Figure 1
Conflicting evidence from two loci (M and N) about the monophyly of two species (A and B). In this example, each species has two different alleles (1 and 2) per locus. M and N might represent two unlinked autosomal loci, or one autosomal (N) and one organelle ...

Although no universal primers exist for diatom mitochondrial genes, the available cox1 sequences span a broad enough phylogenetic range (Ehara et al. 2000a) that specific primers can be designed for any group of diatoms (Evans et al. 2007). The large and variably present group II intron in the cox1 gene requires a PCR strategy that either accommodates or avoids the intron altogether (Ehara et al. 2000a, b), but introns fortunately appear to be rare in other mitochondrial genes (Armbrust et al. 2004). Additional markers can be developed from the fully sequenced diatom (Armbrust et al. 2004) and brown algal (Oudot-Le Secq et al. 2006) mitochondrial genomes. This underscores the need for more diatom organelle genome sequences, which greatly facilitate the development of new phylogenetic markers (Timme et al. 2007).

In short, although not a panacea, mitochondrial DNA offers a large and virtually untapped reservoir of phylogenetic characters that are informative at multiple levels, including the species level and below. Mitochondrial genes are not encumbered by the same tenuous assumptions of orthology as rDNA, and unlike rDNA, multiple sequence alignment of protein-coding mtDNA is trivial, allowing for broadly inclusive comparative analyses. In addition, the mtDNA-based studies of phylogeography and speciation in animals provide a useful blueprint for parallel studies in diatoms. So all in all, mtDNA lends itself as an excellent molecular marker for species discovery in diatoms. Chloroplast DNA might offer similar advantages, but more work should be done to determine its mode inheritance across a broader sample of diatoms. Also, limited data suggest that cpDNA offers fewer informative characters than mtDNA (E. Ruck, unpublished data; Evans et al. 2007).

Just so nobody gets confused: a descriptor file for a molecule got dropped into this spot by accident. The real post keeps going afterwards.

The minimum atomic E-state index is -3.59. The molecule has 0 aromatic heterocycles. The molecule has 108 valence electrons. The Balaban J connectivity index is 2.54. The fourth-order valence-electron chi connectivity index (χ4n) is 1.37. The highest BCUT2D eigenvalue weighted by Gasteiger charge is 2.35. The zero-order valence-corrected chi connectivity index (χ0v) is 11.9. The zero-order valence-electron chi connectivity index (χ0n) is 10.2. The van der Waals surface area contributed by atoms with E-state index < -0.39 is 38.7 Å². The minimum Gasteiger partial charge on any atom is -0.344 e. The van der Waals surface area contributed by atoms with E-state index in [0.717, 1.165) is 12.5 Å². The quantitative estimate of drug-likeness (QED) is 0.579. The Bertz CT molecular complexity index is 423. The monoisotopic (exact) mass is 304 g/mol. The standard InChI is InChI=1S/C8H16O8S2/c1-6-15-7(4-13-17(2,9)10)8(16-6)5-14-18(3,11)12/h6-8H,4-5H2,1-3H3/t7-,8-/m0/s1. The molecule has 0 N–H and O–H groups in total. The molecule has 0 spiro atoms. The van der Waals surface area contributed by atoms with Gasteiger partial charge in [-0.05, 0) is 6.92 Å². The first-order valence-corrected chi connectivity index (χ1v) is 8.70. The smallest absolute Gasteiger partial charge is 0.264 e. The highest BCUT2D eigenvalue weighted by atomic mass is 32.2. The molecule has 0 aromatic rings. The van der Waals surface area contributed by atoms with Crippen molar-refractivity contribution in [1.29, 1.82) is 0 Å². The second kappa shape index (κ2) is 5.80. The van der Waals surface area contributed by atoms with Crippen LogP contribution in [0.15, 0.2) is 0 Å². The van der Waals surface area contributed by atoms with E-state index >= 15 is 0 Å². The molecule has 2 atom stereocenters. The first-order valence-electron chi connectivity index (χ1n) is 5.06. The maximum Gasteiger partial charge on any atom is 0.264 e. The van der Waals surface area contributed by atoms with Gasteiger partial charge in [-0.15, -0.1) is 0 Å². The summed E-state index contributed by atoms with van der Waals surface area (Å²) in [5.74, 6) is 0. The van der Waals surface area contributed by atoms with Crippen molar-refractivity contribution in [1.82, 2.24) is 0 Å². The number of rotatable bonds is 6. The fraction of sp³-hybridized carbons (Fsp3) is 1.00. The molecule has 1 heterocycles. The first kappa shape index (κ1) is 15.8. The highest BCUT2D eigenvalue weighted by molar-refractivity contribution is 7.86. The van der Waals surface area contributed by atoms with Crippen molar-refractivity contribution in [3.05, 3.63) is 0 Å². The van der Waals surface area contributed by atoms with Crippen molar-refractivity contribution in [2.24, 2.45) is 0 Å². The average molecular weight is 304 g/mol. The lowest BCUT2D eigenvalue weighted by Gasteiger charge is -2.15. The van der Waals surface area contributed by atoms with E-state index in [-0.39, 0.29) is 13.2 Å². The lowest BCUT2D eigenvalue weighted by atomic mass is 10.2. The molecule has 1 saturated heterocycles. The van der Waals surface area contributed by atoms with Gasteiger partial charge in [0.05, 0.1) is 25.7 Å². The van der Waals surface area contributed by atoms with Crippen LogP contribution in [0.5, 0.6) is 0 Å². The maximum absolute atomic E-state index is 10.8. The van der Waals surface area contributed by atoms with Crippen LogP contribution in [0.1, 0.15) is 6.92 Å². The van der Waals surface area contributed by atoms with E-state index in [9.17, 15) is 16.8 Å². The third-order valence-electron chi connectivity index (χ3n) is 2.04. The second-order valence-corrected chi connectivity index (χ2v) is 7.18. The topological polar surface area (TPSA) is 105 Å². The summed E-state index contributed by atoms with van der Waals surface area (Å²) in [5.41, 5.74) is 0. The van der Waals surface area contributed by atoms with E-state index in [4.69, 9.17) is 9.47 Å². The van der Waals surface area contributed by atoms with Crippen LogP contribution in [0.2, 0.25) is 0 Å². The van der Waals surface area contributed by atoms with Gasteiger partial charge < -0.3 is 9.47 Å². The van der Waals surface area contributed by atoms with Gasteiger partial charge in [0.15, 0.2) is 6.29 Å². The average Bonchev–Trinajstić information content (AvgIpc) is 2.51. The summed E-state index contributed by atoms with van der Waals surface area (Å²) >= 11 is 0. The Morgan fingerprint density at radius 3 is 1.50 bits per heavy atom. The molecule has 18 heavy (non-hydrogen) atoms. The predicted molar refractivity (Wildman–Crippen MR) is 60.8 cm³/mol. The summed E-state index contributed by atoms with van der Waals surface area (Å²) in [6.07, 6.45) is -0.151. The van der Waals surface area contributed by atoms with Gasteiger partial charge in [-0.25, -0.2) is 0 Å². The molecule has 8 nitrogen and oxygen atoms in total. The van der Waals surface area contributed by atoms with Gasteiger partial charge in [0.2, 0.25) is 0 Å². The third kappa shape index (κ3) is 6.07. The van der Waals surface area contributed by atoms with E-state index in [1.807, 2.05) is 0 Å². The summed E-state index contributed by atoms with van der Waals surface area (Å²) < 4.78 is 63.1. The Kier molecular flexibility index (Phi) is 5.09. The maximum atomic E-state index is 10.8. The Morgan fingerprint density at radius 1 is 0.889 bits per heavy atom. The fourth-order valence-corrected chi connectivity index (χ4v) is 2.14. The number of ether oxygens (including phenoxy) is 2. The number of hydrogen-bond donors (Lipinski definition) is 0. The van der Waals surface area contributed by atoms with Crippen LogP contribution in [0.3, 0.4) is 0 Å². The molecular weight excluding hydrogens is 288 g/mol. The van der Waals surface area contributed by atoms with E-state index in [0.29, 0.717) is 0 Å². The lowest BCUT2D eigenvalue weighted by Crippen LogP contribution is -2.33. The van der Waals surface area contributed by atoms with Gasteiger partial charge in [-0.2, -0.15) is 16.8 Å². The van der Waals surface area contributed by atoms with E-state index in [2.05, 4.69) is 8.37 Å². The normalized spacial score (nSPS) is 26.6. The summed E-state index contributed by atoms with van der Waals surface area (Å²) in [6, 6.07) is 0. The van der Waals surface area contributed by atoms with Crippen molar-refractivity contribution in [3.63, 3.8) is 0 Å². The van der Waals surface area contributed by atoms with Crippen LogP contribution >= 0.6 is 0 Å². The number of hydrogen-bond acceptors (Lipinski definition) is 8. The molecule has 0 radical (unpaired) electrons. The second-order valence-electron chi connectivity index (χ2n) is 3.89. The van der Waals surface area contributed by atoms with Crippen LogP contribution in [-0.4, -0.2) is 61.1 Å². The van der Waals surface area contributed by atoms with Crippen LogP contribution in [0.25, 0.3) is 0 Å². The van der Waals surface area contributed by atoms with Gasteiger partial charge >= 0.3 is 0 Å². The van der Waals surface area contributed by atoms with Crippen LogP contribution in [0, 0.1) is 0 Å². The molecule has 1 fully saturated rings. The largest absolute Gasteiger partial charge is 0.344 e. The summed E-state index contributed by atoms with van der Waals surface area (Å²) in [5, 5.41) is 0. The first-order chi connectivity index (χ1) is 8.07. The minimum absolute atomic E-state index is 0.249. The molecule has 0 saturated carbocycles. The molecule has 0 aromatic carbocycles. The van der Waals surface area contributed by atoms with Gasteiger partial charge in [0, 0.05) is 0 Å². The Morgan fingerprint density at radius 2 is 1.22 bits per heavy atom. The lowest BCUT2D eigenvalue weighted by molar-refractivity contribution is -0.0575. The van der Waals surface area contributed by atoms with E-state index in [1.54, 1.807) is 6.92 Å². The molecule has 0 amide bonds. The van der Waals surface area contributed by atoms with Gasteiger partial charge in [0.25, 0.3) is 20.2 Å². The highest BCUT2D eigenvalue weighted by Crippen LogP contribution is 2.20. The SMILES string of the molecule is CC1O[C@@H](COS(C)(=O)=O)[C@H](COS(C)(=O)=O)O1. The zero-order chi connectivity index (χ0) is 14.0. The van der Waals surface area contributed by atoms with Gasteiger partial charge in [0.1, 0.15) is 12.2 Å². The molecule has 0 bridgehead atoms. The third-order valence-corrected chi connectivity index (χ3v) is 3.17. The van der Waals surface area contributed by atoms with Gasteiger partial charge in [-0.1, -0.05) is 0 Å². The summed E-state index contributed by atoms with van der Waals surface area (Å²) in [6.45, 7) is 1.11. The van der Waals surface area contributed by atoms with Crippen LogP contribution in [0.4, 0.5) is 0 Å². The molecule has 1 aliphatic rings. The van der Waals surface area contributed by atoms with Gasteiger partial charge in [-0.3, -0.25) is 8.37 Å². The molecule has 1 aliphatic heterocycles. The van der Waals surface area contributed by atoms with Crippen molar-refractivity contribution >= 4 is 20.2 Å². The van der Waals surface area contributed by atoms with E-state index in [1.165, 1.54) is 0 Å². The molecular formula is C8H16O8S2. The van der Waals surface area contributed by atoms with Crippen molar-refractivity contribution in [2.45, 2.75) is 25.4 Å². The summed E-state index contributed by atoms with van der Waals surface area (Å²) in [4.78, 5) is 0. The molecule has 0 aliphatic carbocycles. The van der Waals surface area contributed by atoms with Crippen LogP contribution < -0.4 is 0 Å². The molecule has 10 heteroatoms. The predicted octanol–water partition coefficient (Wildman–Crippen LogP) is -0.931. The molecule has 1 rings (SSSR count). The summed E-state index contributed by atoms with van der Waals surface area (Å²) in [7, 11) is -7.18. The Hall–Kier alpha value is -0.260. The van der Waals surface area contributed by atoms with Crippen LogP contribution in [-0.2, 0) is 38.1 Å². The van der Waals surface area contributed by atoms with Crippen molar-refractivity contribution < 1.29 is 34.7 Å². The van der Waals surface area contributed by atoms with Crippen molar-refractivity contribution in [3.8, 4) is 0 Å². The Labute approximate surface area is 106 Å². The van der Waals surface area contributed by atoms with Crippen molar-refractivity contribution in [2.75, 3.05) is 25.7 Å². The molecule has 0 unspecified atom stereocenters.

The Hunt for "Hidden" Species: Empirical Examples